Sacrifices made by sailors to keep Britain’s sea lanes open will be marked with two events this month. The Red Ensign, standard of the Merchant Navy, flies proudly today on the service’s annual memorial day, while the First Sea Lord will take the salute in London at a parade honouring all merchantmen lost in conflict.
Today, Monday September 3, is Merchant Navy Day, a date in the diary set aside since 2000 for remembering merchant sailors who gave their lives in two world wars to ensure Britain survived blockade.
The merchant marine’s famous standard, the Red Ensign – commonly referred to by sailors as the ‘red duster’ – is being flown over the Department for Transport’s headquarters at Great Minster House in Westminster.
Indeed, on September 3 all public buildings are permitted (and encouraged) to raise the Red Ensign.
Today there are around 500 ships displacing more than 1,000 tons which fly the merchant marine’s standard. Although the Merchant Navy has shrunk substantially since WW1 and WW2, the UK relies on sea trade to sustain it with some 1.5 million tons of freight passing through the nation’s ports daily.
September 3 was chosen as the anniversary of the outbreak of war between Britain and Germany in 1939 – and the day when the Battle of the Atlantic began, with the first loss of life that very evening as the liner Athenia was torpedoed with the loss of 112 passengers and crew.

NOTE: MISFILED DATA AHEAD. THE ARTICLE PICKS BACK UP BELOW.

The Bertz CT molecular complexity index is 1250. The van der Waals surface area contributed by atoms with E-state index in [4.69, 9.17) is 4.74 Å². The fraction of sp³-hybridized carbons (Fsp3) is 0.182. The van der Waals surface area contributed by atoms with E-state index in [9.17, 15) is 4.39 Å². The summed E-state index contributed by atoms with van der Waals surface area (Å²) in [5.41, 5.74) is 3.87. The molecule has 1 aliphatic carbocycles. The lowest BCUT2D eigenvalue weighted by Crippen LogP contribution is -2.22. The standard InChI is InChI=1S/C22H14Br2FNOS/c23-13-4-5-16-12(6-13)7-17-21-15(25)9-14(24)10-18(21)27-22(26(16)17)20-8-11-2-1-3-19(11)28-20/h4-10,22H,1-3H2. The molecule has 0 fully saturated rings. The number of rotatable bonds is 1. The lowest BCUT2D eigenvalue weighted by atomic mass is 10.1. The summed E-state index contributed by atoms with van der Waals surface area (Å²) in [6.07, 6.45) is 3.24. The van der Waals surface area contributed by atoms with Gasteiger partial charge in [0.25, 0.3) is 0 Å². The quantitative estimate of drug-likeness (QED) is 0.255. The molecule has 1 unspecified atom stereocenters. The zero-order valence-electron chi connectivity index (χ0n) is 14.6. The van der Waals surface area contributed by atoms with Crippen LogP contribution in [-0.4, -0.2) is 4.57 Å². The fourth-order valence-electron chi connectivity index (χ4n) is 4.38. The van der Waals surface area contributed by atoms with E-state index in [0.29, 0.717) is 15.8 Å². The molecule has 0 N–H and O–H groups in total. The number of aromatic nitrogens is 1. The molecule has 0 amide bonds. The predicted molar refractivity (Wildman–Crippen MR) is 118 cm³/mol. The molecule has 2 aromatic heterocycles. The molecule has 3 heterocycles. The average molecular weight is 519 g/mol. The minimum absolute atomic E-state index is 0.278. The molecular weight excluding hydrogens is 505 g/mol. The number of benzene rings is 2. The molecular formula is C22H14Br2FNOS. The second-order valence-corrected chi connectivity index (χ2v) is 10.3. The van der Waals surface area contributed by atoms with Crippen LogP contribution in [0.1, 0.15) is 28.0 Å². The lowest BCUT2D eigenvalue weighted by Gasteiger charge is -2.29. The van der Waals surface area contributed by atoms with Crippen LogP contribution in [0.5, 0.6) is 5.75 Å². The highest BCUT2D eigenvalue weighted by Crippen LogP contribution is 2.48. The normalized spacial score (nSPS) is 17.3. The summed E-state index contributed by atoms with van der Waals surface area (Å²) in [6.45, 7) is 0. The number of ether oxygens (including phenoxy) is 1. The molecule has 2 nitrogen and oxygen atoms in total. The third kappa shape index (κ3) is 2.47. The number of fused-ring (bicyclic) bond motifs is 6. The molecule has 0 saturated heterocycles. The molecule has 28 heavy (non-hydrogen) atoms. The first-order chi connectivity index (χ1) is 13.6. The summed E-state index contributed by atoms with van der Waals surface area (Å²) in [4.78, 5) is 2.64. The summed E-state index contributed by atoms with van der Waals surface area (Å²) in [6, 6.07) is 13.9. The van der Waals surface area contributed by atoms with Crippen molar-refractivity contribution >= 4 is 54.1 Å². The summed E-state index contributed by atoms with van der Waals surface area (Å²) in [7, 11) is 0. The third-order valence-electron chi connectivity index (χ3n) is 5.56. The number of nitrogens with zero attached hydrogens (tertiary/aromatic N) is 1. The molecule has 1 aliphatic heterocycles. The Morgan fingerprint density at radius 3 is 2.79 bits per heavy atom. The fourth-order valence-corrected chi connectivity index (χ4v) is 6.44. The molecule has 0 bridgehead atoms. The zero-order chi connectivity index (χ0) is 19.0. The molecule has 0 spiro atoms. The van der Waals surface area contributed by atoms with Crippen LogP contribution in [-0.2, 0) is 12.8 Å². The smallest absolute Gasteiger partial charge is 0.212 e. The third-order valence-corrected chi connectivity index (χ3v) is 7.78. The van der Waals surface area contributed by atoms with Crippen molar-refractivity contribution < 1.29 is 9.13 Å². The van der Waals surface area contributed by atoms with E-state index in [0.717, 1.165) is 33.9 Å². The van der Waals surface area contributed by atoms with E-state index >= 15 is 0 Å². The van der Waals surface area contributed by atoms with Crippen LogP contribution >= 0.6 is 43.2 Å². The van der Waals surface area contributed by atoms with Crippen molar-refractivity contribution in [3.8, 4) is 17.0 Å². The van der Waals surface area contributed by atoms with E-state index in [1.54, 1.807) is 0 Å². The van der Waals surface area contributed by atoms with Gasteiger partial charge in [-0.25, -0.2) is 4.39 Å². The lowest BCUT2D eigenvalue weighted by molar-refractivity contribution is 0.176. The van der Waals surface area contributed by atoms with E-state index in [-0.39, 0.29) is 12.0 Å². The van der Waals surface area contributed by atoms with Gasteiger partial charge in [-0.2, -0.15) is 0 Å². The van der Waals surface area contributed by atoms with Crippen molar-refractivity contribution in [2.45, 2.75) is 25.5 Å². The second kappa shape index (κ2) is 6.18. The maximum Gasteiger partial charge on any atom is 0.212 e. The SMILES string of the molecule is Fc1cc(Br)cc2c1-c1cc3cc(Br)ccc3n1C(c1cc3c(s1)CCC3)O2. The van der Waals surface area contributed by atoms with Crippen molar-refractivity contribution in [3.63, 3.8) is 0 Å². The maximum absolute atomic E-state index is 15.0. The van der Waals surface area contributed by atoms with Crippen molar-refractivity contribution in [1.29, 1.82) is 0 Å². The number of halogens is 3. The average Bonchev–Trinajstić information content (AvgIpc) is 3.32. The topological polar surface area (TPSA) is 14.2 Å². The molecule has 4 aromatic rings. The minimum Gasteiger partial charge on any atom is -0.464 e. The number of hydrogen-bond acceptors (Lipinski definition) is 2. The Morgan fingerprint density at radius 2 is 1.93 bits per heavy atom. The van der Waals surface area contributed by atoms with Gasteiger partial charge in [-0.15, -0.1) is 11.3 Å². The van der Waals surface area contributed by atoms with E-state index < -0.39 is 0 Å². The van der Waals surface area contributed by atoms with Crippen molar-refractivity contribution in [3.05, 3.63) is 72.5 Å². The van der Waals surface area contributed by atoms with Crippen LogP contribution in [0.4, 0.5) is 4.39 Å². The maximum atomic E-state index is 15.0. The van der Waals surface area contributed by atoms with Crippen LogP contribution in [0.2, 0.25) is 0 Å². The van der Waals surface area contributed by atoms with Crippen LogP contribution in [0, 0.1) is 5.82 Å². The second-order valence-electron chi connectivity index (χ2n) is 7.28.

Those crew were the first of more than 20,000 merchant sailors lost between 1939 and 1945, while just under 15,000 men were lost under the Red Ensign in the 20th Century’s first global conflagration. More recently, six crew of the Atlantic Conveyor died when their container ship was struck by an Exocet missile during the Falklands War.
“Merchant Navy Day is an opportunity to not only remember seafarers of the past, but to look to a bright future for UK shipping. More than 20,000 merchant seafarers lost their lives in the Second World War alone, while working to provide this country with the means to survive,” said shipping minister Mike Penning.
“We owe those brave seafarers a debt of gratitude for their sacrifices and the contribution they made to our national wellbeing.”
The Royal Navy – which strove through both conflicts to shield civilian shipping and paid a heavy price for doing so – will be paying its tribute to merchant sailors later in September at the annual service of remembrance in London.
The Royal Naval Volunteer Band Association will lead a parade of Merchant Navy standards and standards of other associations, followed by serving and retired merchant seafarers with other organisations beginning at Mark Lane (Great Tower Street) at 12.30pm on Sunday September 16.
The principal guest at proceedings will be First Sea Lord Admiral Sir Mark Stanhope, who will take the salute when the marchers arrive in Trinity Square Gardens.
A multi-faith commemorative service and wreath-laying will be held at the Merchant Navy Memorial.
After the service, a ‘sea of Red Ensigns’ will be placed in the lawn at the Sunken Garden, in memory of lost merchantmen.
Further into the future, plans are well under way to honour the Royal and Merchant Navies in WW2 with 70th anniversary commemorations of victory in the Battle of the Atlantic.
Liverpool – home in the war to Western Approaches from where the struggle against the U-boat was directed – will be the focal point of events over the weekend of May 24-27 2013, including a service of thanksgiving.
Press Release, Septembar 3, 2012